General Term Alimony: the periodic payment of support to a recipient spouse who is economically dependent. Rehabilitative alimony: the periodic payment of support to a recipient spouse who is expected to become economically self-sufficient by a predicted time, such as, without limitation, reemployment; completion of job training; or receipt of a sum due from the payor spouse under a judgment. Reimbursement alimony: the periodic or one-time payment of support to a recipient spouse after a marriage of not more than 5 years to compensate the recipient spouse for economic or noneconomic contribution to the financial resources of the payor spouse, such as enabling the payor spouse to complete an education or job training. Transitional alimony: the periodic or one-time payment of support to a recipient spouse after a marriage of not more than 5 years to transition the recipient spouse to an adjusted lifestyle or location as a result of the divorce.

 

General Term Alimony is the most … Read More »



How Much Will My Divorce Cost?

What are the legal fees of divorce?Many times one of the first questions a potential client will ask our firm is “How much will my divorce cost?” Unfortunately, there is no straight answer for this question. There are many variable factors that can affect how much a divorce will cost, and there is no “standard” legal fees for a divorce.

One of the biggest factors to determine how much a divorce will cost is whether the divorce is contested or uncontested. With uncontested divorces in Massachusetts (also known as IA divorces), spouses not only agree to get divorce, but agree to the terms of settlement of the divorce. They then jointly file with the court a Joint Petition for Divorce along with a Separation Agreement that outlines the terms of settlement. There is then only one court hearing to approve the documents that have been jointly filed by both spouses. Whereas, in a contested divorce, either one spouse opposes the divorce altogether, or the spouses cannot agree on some of the terms … Read More »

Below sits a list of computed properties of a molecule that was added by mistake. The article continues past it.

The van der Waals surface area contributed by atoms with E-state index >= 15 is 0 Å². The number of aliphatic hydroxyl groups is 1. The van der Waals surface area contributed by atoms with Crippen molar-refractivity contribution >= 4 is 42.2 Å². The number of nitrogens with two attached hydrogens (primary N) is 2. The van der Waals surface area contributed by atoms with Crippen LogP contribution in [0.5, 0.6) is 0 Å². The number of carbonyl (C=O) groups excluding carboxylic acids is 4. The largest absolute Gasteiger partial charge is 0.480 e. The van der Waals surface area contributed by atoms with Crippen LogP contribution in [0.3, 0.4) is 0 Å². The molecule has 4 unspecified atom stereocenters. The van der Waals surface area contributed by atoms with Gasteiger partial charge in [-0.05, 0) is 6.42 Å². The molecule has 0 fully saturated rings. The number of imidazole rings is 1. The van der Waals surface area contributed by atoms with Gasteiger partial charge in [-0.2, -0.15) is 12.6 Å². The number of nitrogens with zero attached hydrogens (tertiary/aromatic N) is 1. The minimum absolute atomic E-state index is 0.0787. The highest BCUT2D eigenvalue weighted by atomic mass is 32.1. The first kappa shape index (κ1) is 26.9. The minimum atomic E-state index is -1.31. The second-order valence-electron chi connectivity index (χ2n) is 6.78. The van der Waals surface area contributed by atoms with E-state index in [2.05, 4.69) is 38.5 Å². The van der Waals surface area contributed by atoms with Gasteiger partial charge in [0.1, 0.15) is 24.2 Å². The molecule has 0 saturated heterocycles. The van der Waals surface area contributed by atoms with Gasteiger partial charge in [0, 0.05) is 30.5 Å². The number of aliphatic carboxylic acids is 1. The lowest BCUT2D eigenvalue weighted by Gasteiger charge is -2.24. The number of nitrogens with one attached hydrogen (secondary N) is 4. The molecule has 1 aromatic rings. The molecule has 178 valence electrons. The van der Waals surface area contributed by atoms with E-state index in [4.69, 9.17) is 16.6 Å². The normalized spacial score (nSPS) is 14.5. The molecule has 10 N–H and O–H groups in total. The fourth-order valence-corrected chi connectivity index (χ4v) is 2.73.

Who gets the house in a divorce?

Who gets the marital home in a divorce?Q: I’m getting a divorce. Who gets the house when the divorce is finalized?

A: The short answer is, it depends. There are many factors that must be considered in determining who gets to keep the marital home during a divorce.

Q: What factors are considered in determining who gets the marital home in a divorce?

A: One of the biggest factors is finances. If either or both spouses want to keep the marital home, the court will consider whether he/she can afford the operating costs of the marital home. Also, the court will consider whether the spouse who wishes to retain the marital home can afford to buy out the other spouse based upon the remaining equity in the marital home.

Q: How does a spouse buyout the other spouse’s equity in the marital home?

A: This can be done in a few ways. First, the spouse who retains the marital home can take out a mortgage, or refinance the existing mortgage and … Read More »